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  1. 1. Long Term Effects of Exercise March 8 th , 2011 BTEC Sport
  2. 2. Learning Outcome <ul><li>Ability to understand and explain the long-term effects of exercise. </li></ul>
  3. 3. Overview <ul><li>-The more general long-term effects of exercise include a fitter, healthier body. </li></ul><ul><li>-This is often accompanied by an improved sense of well-being or we feel better able to cope with the demands of life generally. </li></ul><ul><li>- Our bones become stronger due to a higher level of calcium production and our tendons and muscles become more elastic due to repetitive stretching through an increase range of movement </li></ul>
  4. 4. More Training Effects <ul><li>- Usually, exercise produces a better, healthier appetite and improved sleep patterns. </li></ul><ul><li>- There are also benefits to be gained in terms of our general lifestyle. </li></ul><ul><li>- As fitness improves, we might expect to feel better about life in general and far more capable of coping with the stresses and strains of everyday living. </li></ul><ul><li>- General well-being is usually improved by exercise, providing that the level of activity undertaken is reasonable to begin with and progresses at a rate, which is sensible. </li></ul>
  5. 5. Down-side <ul><li>Over-training can cause injuries, tiredness and tissue damage, which in the long-term is counter-productive. </li></ul>
  6. 6. The effects of exercise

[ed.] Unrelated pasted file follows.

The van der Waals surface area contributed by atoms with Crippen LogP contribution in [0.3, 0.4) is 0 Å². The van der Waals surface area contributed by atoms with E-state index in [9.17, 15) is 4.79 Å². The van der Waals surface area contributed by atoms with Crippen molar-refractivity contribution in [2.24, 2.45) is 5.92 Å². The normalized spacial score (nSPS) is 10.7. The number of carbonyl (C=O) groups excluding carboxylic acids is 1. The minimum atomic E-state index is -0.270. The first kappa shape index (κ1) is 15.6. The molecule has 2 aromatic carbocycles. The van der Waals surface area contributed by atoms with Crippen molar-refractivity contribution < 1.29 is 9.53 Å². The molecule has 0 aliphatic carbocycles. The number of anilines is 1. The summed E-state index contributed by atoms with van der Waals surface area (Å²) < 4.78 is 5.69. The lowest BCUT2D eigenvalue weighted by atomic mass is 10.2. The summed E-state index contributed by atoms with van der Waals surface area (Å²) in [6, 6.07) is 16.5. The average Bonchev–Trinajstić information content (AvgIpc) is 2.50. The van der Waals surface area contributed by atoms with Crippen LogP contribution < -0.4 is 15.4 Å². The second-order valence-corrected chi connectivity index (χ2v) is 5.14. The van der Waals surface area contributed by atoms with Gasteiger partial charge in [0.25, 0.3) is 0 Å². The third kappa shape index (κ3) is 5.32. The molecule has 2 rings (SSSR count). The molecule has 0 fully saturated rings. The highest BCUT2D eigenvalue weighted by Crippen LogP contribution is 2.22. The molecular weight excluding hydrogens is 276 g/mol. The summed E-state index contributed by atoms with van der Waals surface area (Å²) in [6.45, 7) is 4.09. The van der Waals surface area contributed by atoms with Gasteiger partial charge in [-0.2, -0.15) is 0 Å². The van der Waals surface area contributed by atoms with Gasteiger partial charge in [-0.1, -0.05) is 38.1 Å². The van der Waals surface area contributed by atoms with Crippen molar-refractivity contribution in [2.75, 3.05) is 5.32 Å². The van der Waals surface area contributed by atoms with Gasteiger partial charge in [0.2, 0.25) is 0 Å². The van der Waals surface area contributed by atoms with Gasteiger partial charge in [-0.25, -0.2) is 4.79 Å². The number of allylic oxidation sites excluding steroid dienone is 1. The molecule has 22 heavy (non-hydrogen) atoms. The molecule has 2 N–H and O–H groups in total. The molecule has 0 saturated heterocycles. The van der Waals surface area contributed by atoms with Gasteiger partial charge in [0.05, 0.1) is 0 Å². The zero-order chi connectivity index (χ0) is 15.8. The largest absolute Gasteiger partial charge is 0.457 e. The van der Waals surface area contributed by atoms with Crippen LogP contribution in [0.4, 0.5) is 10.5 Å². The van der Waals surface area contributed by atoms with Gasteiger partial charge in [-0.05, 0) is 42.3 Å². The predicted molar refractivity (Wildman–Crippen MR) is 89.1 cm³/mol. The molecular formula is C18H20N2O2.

7. 7. Effects on the Heart <ul><li>- The long-term effects of training and exercise on the heart include the enlargement of the heart chambers and a thickening and strengthening of its muscular walls. </li></ul><ul><li>- This means that the heart itself beats much more strongly and delivers blood to the circulation system far more efficiently. </li></ul>
  8. 8. Heart Rate <ul><li>- The resting heart rate is much lower in trained athletes than in others. </li></ul><ul><li>- This enables the heart to do the same amount of work as before but with much less effort. </li></ul><ul><li>- Its capacity to work at higher levels and for much longer periods is also increased. </li></ul>
  9. 9. <ul><li>Stroke volume </li></ul><ul><li>- As a result of regular training, the stroke volume (which is, the amount of blood pumped from the heart in one beat) can, in some cases, increase to more than double that of an untrained person. </li></ul><ul><li>Cardiac output </li></ul><ul><li>The increased efficiency of the heart produced by regular training means that the total amount of blood it can process in one minute is much increased. </li></ul><ul><li>- This is the result of the combined effect of a larger stroke volume and a lower resting heart rate. </li></ul>
  10. 10. Circulatory System <ul><li>Arteries become larger and more elastic as a result of regular training, and this reduces blood pressure. </li></ul><ul><li>There is also more haemoglobin in our blood because we are producing more red blood cells. </li></ul><ul><li>There are much lower levels of fat in the blood because our body has picked up its ability to use fat as fuel. </li></ul><ul><li>- Regular training also means we have a greater capacity to process lactic acid during exercise. </li></ul>